We started with a stunning breakfast of bread and jam (Obviously the French don't have the same funding as home house) and fully fuelled we made our way eagerly towards Cormeilles.


Little did we know this was situated the opposite side of the Alps, deep in the Amazon basin... If you haven’t already gathered it was a nightmare of hills and rain from start to finish.


Having devoured the single most welcomed trio of omelettes we continued our journey onward (AND UPWARD) towards our final resting place for the night, the Hotel Corne d' Abundance in Bourglaroulde-infraville. Finally an English speaking host for Gav to talk to, and after this morning ''slight incident'' we now have new best friends... Our beds!


Well, that is it I'm afraid and Sister Act 2 is a out to start so I'm going to try decipher 'I will follow him in French.


Here's hoping for a better day 5. Au Revoir.


P.S. No pics I'm afraid, sure you all know what rain looks like.



Peace.

Sunday, 7 June 2009

Day three.

Able seaman Geoffrey Bull, WWII D-Day Omaha Beach veteran and our dining partner for the evening. Hero, legend, comedian and friend!

Manoir Du Sens - our Playboy mansion for the night.

The almighty Sherman Tank.

The Cross of Sacrifice at Bayeux War Cemetery.



Day three:


Today was a day of distinct highs and lows for the magnificents. We set off from La Poterie and the lovely Monique at about 9.30 this morning, having been stuffed full of breakfast crepes and green tea, and arrived at our current haunt at about 5pm.

The cycle in between was basically characterised by wind, rain and big, stupid hills. 55 miles of them. Along the way we stopped at the British Cemetery in Bayeux which, like any military Cemetery, was a really sobering sight. Comparatively small in size it nevertheless houses around 3000 graves, the vast majority of which belong to men no older than 25.

After more wind, rain and hills we made it to Caen, excited at the prospect of immersing ourselves in the history of the city which represented the focal point of the entire Allied advance in the days after D-Day. Unfortunately, however, everything was closed. Except the baguette shop. Which, despite selling exceedingly good baguettes, was of no historical significance whatsoever.

By the time we reached our hotel we were thoroughly fed up, the day having been tougher and less fruitful than we expected. Fear not, however, dearest reader, for our day would soon take a turn for the better.

Sitting in our village having a beer just before dinner we happened to get chatting to an old decorated WW2 veteran and his younger, less decorated friend.

The vet introduced himself as Geoff and told us that he had served at Omaha Beach on D-Day on one of the warships which provided artillery support to the invading ground troops, and for the next 2 hours we sat and listened intently to his tales of hijinks in the Navy. Legend.

So, thanks to Able Seaman Geoffrey Bull today was not a complete write-off. More tomorrow, ta ta.


Peace.


Day two.

You know what...I think we are still at war!

The scale of what is Omaha Beach.

3 Magnificent Men in Nazi gun bunker @ Pointe Du Hoc.



Day two:


Got up later than expected and we were hoping for a fine day wandering around the Omaha Beach memorials that were due north of us. However the day would not go as planned. Firstly we went to Pointe Du Hoc, site of the famous assault on the steep cliffs of the coast by the American Rangers. It was littered with craters from aerial and naval bombardment. T'was truly incredible, and the bunkers there were in the exact condition they were 65 years ago.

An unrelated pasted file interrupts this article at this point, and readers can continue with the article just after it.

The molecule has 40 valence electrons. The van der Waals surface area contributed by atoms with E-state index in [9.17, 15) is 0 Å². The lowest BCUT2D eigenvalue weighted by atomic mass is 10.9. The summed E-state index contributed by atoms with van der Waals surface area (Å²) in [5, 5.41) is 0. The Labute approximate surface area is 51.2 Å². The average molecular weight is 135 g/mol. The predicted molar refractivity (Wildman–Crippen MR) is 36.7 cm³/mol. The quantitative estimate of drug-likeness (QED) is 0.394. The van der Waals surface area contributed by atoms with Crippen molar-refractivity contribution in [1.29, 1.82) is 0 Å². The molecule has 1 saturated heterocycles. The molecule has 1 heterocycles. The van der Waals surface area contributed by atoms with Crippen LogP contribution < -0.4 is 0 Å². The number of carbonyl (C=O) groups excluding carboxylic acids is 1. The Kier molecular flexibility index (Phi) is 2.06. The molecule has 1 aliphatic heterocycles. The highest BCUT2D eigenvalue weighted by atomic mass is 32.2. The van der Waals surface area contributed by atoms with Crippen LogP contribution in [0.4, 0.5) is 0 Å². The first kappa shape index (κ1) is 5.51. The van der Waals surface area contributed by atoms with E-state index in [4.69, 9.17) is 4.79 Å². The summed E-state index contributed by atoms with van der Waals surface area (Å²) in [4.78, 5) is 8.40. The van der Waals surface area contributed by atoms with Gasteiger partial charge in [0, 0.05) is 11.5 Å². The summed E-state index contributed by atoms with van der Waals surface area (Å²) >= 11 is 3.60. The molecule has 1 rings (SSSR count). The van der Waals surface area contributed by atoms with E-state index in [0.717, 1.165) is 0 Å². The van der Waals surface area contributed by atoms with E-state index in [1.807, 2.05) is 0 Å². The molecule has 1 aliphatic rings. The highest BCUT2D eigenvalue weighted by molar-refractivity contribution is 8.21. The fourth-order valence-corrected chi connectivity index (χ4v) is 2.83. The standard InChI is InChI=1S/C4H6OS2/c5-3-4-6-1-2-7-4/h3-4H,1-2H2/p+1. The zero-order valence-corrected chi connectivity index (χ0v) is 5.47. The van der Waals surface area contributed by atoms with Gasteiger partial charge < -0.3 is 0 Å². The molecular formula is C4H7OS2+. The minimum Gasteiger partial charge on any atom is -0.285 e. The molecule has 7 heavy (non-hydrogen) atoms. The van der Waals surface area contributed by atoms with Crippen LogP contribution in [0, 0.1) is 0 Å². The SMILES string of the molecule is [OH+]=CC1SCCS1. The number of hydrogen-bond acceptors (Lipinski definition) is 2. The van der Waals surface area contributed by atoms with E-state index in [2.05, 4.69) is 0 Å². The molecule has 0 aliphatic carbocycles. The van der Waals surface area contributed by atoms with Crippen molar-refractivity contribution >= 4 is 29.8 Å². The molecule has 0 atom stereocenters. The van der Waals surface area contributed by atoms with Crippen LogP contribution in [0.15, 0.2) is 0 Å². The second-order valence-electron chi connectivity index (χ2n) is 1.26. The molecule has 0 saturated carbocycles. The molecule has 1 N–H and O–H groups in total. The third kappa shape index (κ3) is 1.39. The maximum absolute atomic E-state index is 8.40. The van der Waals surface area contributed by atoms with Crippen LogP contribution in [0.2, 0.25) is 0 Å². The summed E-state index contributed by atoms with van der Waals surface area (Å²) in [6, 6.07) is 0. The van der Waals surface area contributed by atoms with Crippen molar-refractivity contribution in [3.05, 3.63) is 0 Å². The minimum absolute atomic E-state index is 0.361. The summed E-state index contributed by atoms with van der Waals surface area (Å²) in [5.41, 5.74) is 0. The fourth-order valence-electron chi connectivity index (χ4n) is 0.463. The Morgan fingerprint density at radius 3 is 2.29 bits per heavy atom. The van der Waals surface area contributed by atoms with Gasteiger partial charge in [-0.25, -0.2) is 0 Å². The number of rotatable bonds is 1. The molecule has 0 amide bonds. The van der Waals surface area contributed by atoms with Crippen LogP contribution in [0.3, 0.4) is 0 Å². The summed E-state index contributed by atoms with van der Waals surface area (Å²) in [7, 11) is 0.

After this excursion we headed to Omaha Beach, the site of around 3000 American casualties. We grabbed some Croque Monsieurs and overlooked the mighty beach whilst waving our little British Flags. How fitting.

We were then to visit the Omaha Beach Cemetery, where around 21000 fallen soldiers lie. However, due to a certain President, we weren't even allowed in a village 5km away from the cemetery, never mind the memorial itself. Joke!

So we then decided to head back to our accommodation, and then decided to get the most expensive taxi in history into Bayeux for some tea. And when we got there it started to pour down, so we jumped from the taxi into the downpour with 50 Euros less in our pockets.

After finding a posh restaurant, we sat down in our scruffy, rain sodden clothes and had something to eat. We were quickly hurried out, and we then ordered another swindling taxi to take us home. We arrived home to find Monique setting up some evening drinks for us all with the Yanks joining in also.

We then spent the night with them watching the French television show 'Sing with my childhood music hero'. Truly, truly awful.



Peace.

Friday, 5 June 2009

Day one.

Sleeping quarters for nights one and two.

Are we still at war?

C-47 Transport Plane @ Merville Battery

Introducing Joe's entrusted mascot - 'John Rambanana'



Day one: 50 Miles



Day one on the road for the 3 magnificents. Drove down to Portsmouth yesterday. Woke up at 5 this morning in the most grotty yet spacious Travelodge ever and, once Joe had secured John Rambanana to his trusty steed, cycled the gruelling 400 yards to the ferry terminal for our 7am ferry.

Four hours later, having been forced to sit through one and a half showings of High School Musical, including all of the DVD extras, we disembarked to begin our conquest.

The first port of call was the Merville Gun Battery, which the Nazis built to hammer our brave landing forces with 80-pound explosive shells. After that we had a tuna sandwich.

We then made our way back towards the port, crossing over Pegasus Bridge on the way. The capture of this bridge by the British 6th Airborne on the morning of D-Day was one of the most crucial operations carried out during the invasion. So there.

After that we decided to visit Sword Beach, but thanks to Jonno's superb navigational skills we ended up heading away from the coast and never quite got there.

Our lovely accommodation at La Poterie was another hour and a half from there, and we were greeted on our arrival by our lovely host Mme Gomez.

We've just finished downing our welcome glasses of what tasted like grape-flavoured aviation fuel and are getting ready for bed.

Nighty night all, more to come soon.

Peace.